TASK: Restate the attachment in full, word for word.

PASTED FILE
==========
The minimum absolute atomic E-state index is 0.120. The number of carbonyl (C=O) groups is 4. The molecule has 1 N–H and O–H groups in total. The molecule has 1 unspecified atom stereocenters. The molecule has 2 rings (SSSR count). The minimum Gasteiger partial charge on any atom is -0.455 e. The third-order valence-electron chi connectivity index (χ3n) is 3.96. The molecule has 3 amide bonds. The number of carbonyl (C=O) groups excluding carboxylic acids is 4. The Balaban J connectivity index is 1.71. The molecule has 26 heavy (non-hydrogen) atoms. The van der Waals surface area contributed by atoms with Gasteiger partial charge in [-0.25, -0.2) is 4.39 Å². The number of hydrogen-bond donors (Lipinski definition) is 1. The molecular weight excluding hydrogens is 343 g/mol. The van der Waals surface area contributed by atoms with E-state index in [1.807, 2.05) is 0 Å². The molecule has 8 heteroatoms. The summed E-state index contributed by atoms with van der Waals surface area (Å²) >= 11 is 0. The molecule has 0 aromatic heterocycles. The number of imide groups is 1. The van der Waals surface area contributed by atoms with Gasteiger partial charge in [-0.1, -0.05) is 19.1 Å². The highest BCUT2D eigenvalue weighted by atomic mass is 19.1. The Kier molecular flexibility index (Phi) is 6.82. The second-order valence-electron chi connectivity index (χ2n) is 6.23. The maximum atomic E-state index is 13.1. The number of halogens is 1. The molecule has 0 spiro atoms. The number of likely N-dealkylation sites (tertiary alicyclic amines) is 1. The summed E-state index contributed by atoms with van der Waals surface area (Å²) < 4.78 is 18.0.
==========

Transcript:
The minimum absolute atomic E-state index is 0.120. The number of carbonyl (C=O) groups is 4. The molecule has 1 N–H and O–H groups in total. The molecule has 1 unspecified atom stereocenters. The molecule has 2 rings (SSSR count). The minimum Gasteiger partial charge on any atom is -0.455 e. The third-order valence-electron chi connectivity index (χ3n) is 3.96. The molecule has 3 amide bonds. The number of carbonyl (C=O) groups excluding carboxylic acids is 4. The Balaban J connectivity index is 1.71. The molecule has 26 heavy (non-hydrogen) atoms. The van der Waals surface area contributed by atoms with Gasteiger partial charge in [-0.25, -0.2) is 4.39 Å². The number of hydrogen-bond donors (Lipinski definition) is 1. The molecular weight excluding hydrogens is 343 g/mol. The van der Waals surface area contributed by atoms with E-state index in [1.807, 2.05) is 0 Å². The molecule has 8 heteroatoms. The summed E-state index contributed by atoms with van der Waals surface area (Å²) >= 11 is 0. The molecule has 0 aromatic heterocycles. The number of imide groups is 1. The van der Waals surface area contributed by atoms with Gasteiger partial charge in [-0.1, -0.05) is 19.1 Å². The highest BCUT2D eigenvalue weighted by atomic mass is 19.1. The Kier molecular flexibility index (Phi) is 6.82. The second-order valence-electron chi connectivity index (χ2n) is 6.23. The maximum atomic E-state index is 13.1. The number of halogens is 1. The molecule has 0 spiro atoms. The number of likely N-dealkylation sites (tertiary alicyclic amines) is 1. The summed E-state index contributed by atoms with van der Waals surface area (Å²) < 4.78 is 18.0.